Make Yourself Clear: The Owen Jennings Edition

Thus far, I’ve expressed Make Yourself Clear gratitude to Jason Wingard, Dean of the School of Professional Studies at Columbia University, and Keri Potts, Senior Director of Communications for ESPN. Today, I’m turning my attention to Owen Jennings, Product Lead at Cash App, a mobile payment service developed by Square.

I met Owen when he was a high school student who would ask me questions that routinely exposed the limits of my knowledge. For example, he once walked into my office and said, “I’ve been comparing a few respective citation system, and I have some questions about inconsistencies I have found.” And then he walked through them, item by item, my curiosity rising along with his as I said, “I don’t know . . . let’s find out . . . you’ve stumped me . . . that’s interesting.”

I followed his career as he moved from studying philosophy and researching health care in college to working for Ray Dalio at Bridgewater to ultimately falling in with the finance arm — Square — of Jack Dorsey’s business interests. When people heard about those transitions, they frequently scratched their heads, but they all made sense to me. Owen Jennings is one of the most indiscriminately intelligent people I have ever met.

What I mean by that is simpler than it sounds. Regardless of the topic or problem, he rises to it with vigor and questions. Could be Sartre; could be scooter-sharing systems in San Francisco. He likes to take things apart so that he can understand them. He likes to know how the world works, and he knows that you can get there, to deeper understanding of the world, through a variety of pathways. Citation systems, philosophy, health care, economics — there’s really no need to compartmentalize. All puzzles strengthen the enigmatologist; and all solved puzzles improve all unsolved puzzles. Or at least that’s what Jennings continues to teach me as he continues to introduce me to things that make me say, “I don’t know . . . let’s find out . . . you’ve stumped me . . . that’s interesting.”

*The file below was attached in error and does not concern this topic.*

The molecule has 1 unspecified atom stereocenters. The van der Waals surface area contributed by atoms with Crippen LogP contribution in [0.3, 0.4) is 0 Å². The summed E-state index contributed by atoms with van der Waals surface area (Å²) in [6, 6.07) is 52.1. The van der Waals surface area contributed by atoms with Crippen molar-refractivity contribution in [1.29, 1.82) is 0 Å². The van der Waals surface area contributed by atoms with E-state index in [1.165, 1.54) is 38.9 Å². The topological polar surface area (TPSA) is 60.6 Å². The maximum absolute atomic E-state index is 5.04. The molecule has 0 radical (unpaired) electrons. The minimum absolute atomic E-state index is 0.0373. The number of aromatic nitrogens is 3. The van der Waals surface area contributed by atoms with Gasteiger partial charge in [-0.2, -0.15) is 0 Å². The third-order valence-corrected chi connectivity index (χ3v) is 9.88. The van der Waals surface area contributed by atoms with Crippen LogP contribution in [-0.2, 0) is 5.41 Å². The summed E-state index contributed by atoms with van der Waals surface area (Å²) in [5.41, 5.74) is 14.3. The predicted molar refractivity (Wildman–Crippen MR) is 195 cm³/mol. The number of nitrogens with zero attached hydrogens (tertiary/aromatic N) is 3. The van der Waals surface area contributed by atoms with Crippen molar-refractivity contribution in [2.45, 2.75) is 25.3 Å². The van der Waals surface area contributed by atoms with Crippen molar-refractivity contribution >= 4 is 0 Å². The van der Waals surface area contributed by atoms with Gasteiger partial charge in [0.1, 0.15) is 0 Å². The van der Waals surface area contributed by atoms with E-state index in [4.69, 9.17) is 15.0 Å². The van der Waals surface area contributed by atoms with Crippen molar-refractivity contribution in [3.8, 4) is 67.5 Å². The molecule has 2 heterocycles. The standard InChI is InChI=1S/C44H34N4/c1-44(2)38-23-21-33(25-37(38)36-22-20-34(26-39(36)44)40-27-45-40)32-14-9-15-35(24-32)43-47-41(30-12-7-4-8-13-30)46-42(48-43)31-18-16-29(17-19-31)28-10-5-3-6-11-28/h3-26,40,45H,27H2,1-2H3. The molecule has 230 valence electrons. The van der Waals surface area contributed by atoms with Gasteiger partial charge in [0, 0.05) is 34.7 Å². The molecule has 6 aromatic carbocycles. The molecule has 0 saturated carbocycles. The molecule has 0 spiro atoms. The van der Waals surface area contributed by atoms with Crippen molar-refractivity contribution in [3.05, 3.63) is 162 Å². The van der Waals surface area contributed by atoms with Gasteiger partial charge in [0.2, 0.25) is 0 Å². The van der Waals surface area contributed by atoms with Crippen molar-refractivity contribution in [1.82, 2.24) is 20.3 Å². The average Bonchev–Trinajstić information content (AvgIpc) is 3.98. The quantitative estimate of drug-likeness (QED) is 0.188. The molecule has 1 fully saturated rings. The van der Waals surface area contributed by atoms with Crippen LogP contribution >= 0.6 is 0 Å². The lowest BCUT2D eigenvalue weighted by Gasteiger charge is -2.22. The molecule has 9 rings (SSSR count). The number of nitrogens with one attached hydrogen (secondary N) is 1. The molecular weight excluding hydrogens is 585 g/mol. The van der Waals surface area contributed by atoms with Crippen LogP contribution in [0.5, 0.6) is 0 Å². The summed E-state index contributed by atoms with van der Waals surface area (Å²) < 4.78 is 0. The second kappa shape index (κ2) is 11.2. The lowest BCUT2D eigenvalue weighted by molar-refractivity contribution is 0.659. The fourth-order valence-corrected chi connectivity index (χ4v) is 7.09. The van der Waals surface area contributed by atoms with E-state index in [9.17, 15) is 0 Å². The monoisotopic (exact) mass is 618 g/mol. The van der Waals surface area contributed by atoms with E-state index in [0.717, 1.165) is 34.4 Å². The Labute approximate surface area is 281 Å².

When Reshan and I spoke to him while writing our book, he seized most quickly and directly on the concept of Immediacy, which we define as “what happens when a transaction occurs at a time when it is most meaningful and helpful for all parties.” In fact, Jennings said that Immediacy was “top of mind” when his company was building one of its most innovative products, Boost.

Boost allows customers to receive instant discounts from debit card purchases. In our book, Jennings offers a deep look (or, rather, as deep as our editor would ultimately allow him to go!) at what are called “rewards programs” associated with credit and debit cards. In so doing, he explains the way in which Boost is using Immediacy to improve transactions, by improving rewards, between paying customers and brands. To simplify greatly, when a customer earns a Boost on a product like, say, Chipotle, he or she receives an instant discount, eliminating the usual game of accruing points and ultimately trading them in. The brand, in this case, Chipotle, also benefits in terms of customer acquisition and retention.

Jennings helped us to understand how Immediacy is serving as an operating principle for some of the most innovative products and services currently available. As is his way, though, he also helped us to understand a completely different aspect of our work — Authenticity — when he went off on a tangent about how customer service is changing in many industries due to excessive automation. We included that excerpt in the Authenticity section of the book because it was simply too good to leave out of the final manuscript. Which is a good way to think of Owen Jennings more broadly, and across the variety of fields he inhabits.

Below is some of the art that has appeared on the Cash App Twitter page on Fridays. I’m including it because I’ve mentioned the first two sections of our book and not the third. The third section is about Delight. Here’s some:

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